The success of gorilla conservation and many other types of wildlife protection is dependent on the commitment and courage of the men and women who serve on the frontlines, monitoring the world’s critical wildlife, forests and other lands.
At the Dian Fossey Gorilla Fund, we are privileged to have teams of gorilla trackers, helping to save the endangered mountain gorillas in Rwanda and the critically endangered Grauer’s gorillas in the Democratic Republic of the Congo. These dedicated individuals are in the forest every day, protecting the gorillas while also collecting information that is used by our researchers and scientists to conserve, monitor and learn about these incredible animals.
Gorilla tracking methods
In Rwanda, the mountain gorillas range within several hours hike from the edge of Volcanoes National Park’s, allowing trackers to closely follow and monitor them on a daily basis. These gorillas are habituated to the presence of human observers, so our trackers are able to observe their behaviors and health status, while collecting valuable information and ensuring their protection.
However, the Grauer’s gorillas we protect in DR Congo live deep within the forest, in an area that is 10 times the size of Rwanda’s Volcanoes National Park. Our trackers must camp for weeks at a time in the forest, since the gorillas can be several days’ walk from our base there.
In addition, the Grauer’s gorillas are not habituated to the presence of humans, so instead of close observation, our trackers carefully follow the gorilla groups’ trails, maintaining a one-day distance. By relying on techniques such as analyzing nest sites, food remains, footprints and other methods, they can still gather vital information about the gorillas’ presence, numbers, travel patterns, diets and more.
In addition to gorilla trackers, in both Rwanda and DR Congo we also have biodiversity trackers, who focus on monitoring other animals and plants in the forest, from golden monkeys to birds to amphibians and more. All of these species are important indicators of the overall health of the gorillas’ forest home. And, importantly, we also have trackers in the forests who are dedicated to removing snares and other dangers, and to reporting prohibited human activities. In Congo, the area we protect is so large that we also support community-led patrols to help cover the area. All of these rangers are also critical to protecting the forests as well as the gorillas.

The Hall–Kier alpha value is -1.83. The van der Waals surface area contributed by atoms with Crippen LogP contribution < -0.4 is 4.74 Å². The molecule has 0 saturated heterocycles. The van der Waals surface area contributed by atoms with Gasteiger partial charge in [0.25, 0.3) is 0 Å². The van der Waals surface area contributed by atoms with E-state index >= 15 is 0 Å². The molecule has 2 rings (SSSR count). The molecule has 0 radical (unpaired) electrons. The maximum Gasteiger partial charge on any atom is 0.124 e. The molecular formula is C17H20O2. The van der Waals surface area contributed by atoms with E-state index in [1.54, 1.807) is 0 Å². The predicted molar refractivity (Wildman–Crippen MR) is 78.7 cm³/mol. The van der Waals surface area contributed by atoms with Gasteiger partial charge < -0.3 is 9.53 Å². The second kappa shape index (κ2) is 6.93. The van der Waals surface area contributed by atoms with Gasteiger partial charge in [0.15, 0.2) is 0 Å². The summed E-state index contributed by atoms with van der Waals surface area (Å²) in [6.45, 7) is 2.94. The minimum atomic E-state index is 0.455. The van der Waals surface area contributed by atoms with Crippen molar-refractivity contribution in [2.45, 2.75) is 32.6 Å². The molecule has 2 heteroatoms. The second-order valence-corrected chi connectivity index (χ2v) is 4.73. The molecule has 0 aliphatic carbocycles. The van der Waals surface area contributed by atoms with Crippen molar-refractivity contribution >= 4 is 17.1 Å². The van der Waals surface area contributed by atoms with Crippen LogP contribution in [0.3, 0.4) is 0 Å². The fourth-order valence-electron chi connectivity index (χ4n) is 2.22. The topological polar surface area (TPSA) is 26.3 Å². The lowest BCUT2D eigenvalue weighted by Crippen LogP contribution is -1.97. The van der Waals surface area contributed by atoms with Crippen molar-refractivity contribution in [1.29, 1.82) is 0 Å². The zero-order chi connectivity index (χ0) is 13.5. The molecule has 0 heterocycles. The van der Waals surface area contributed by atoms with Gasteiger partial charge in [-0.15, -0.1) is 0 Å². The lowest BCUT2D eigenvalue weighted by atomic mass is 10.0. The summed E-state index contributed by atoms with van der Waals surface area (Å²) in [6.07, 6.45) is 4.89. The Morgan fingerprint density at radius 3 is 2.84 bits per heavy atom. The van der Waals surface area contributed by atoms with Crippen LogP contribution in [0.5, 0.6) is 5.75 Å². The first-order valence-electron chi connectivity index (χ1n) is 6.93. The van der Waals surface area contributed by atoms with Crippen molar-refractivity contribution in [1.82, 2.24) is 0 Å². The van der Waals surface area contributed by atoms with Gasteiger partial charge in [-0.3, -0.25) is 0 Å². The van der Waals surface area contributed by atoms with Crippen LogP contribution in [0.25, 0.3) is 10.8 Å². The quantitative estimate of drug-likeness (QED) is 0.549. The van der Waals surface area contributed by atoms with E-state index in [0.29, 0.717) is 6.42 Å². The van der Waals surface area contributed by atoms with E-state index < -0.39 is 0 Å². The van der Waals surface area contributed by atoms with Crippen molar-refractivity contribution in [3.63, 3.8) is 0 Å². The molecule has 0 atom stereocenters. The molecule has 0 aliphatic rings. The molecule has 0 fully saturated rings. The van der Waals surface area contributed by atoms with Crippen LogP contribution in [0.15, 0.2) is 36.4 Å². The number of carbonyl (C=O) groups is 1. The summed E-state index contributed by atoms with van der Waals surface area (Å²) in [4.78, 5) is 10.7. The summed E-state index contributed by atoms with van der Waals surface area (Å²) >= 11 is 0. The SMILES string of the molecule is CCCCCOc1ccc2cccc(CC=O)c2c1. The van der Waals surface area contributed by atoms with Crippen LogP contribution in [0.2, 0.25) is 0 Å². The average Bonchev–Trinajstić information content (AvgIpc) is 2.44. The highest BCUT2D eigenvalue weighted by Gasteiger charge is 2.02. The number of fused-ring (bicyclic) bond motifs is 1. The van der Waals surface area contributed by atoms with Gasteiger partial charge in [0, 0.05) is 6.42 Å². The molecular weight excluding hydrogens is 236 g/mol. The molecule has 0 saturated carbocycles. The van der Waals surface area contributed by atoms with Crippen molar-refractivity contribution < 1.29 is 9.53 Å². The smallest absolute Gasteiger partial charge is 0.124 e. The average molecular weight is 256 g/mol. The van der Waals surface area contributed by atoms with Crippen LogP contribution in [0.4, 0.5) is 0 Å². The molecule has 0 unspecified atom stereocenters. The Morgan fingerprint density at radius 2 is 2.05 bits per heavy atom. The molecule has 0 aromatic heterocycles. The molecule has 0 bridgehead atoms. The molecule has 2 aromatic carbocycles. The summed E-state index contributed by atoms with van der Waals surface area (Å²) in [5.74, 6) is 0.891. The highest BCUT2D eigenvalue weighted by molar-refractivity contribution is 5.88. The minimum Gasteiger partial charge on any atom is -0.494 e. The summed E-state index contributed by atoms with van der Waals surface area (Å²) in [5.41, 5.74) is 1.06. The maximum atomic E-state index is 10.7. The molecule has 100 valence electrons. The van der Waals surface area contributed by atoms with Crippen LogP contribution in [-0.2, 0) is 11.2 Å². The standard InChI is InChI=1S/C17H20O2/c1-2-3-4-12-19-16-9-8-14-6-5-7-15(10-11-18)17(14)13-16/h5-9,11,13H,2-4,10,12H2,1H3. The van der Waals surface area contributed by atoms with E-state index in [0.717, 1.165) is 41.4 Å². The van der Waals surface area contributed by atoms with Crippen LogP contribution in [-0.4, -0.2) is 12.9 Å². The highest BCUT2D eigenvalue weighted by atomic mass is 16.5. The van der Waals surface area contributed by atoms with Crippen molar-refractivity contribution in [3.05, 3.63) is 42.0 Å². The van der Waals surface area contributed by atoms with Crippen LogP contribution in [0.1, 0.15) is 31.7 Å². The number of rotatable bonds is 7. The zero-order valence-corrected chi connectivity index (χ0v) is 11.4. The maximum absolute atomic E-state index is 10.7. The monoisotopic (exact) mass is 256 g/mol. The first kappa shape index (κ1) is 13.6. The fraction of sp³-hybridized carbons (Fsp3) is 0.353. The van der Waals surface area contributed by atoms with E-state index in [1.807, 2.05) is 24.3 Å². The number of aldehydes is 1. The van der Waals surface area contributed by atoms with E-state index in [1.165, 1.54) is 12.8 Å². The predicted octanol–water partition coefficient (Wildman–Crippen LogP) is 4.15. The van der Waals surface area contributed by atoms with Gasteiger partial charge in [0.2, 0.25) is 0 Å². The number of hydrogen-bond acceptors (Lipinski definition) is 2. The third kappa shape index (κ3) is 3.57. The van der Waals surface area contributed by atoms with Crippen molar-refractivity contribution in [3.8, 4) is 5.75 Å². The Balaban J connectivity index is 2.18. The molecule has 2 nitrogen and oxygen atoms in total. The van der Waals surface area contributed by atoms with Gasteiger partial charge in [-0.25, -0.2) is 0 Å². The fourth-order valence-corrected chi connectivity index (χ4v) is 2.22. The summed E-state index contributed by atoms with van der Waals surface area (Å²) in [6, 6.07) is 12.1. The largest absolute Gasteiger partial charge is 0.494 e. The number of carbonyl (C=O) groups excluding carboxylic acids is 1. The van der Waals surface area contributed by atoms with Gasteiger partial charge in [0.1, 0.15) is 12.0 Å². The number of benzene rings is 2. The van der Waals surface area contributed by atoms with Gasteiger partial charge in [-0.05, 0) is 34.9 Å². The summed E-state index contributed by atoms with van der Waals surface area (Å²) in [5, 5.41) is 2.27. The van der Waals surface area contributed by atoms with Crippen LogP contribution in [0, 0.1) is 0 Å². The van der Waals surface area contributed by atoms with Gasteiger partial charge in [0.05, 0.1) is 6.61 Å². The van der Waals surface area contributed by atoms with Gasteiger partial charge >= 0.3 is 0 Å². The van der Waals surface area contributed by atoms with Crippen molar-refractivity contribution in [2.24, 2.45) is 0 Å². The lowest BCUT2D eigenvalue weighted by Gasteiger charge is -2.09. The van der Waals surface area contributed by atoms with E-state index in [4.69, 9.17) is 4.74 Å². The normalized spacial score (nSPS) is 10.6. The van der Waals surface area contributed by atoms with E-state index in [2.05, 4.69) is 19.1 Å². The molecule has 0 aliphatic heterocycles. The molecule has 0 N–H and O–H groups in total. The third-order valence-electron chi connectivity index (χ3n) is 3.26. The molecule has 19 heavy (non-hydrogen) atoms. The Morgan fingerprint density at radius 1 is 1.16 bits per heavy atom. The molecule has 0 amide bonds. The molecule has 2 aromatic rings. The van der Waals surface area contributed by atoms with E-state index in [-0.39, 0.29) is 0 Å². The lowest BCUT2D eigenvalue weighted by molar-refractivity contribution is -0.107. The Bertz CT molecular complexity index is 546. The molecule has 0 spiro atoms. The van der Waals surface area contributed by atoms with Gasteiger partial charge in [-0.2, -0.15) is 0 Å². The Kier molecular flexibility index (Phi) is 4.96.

The challenges of tracking
In the forests of Rwanda, our trackers must be ready for unpredictable weather conditions such as heavy rain and cold temperatures. They must be fit enough for steep terrain and high altitudes, as well potential encounters with other wildlife.
Gatete Ildephonse, who has been a Fossey Fund tracker for 21 years, says that for him, the most difficult time is when the mountain gorillas have traveled a long distance in the forest, requiring the team to hike uphill for many hours.
“Considering the nature of Volcanoes National Park, there are many steep areas, making it difficult to trek, especially if the gorillas are far away. It is exhausting and you may do this for many days in a row,” he says.
In Congo, our trackers face even greater challenges. In addition to being away from their families for weeks while camping in the forest, the logistical challenges are significant. For example, they have to carry all their food and materials for their time in the forest, move through challenging terrain, cross rivers and keep up with the gorilla groups movements.
“Staying in the forest for two weeks is challenging, as well as trying to stay in communication with our base station,” says Baraka Bunimeno, one of our trackers in Congo since 2017. Also, if anyone is injured or if they encounter dangerous situations, they are a long way from getting help.
Words of inspiration
Despite the challenges, the Fossey Fund’s gorilla trackers in Rwanda and Congo demonstrate an exemplary level of dedication and commitment to their work. Some have been tracking gorillas for more than two decades and are now inspiring younger generations to do the same.
“Each day, as we walk through this park, we expect some challenges. But witnessing the beauty of the mountain gorillas and knowing that our work directly contributes to their survival is incredibly rewarding,” says Felicien Kanyarugano, a Fossey Fund tracker in Rwanda for more than 25 years.
“Our commitment to gorilla conservation gives us the courage to take on our job in the forest,” says Maliasi Kabukwasi, who has been a Fossey Fund tracker in Congo for 10 years. “We walk for so many hours, camping in the forest, with one goal in mind – to protect these gorillas.”
“Everyone’s effort is needed to ensure their survival,” says Aline Dufitumukiza, one of our new female trackers in Rwanda. “It is our duty to protect and conserve these magnificent creatures for future generations. By working together, we can make a significant difference in their survival.”
From all of us at the Dian Fossey Gorilla Fund and in honor of World Ranger day, we send our deepest gratitude to all the rangers protecting wildlife around the world, and to the families of those who have lost their lives while doing this critically important work.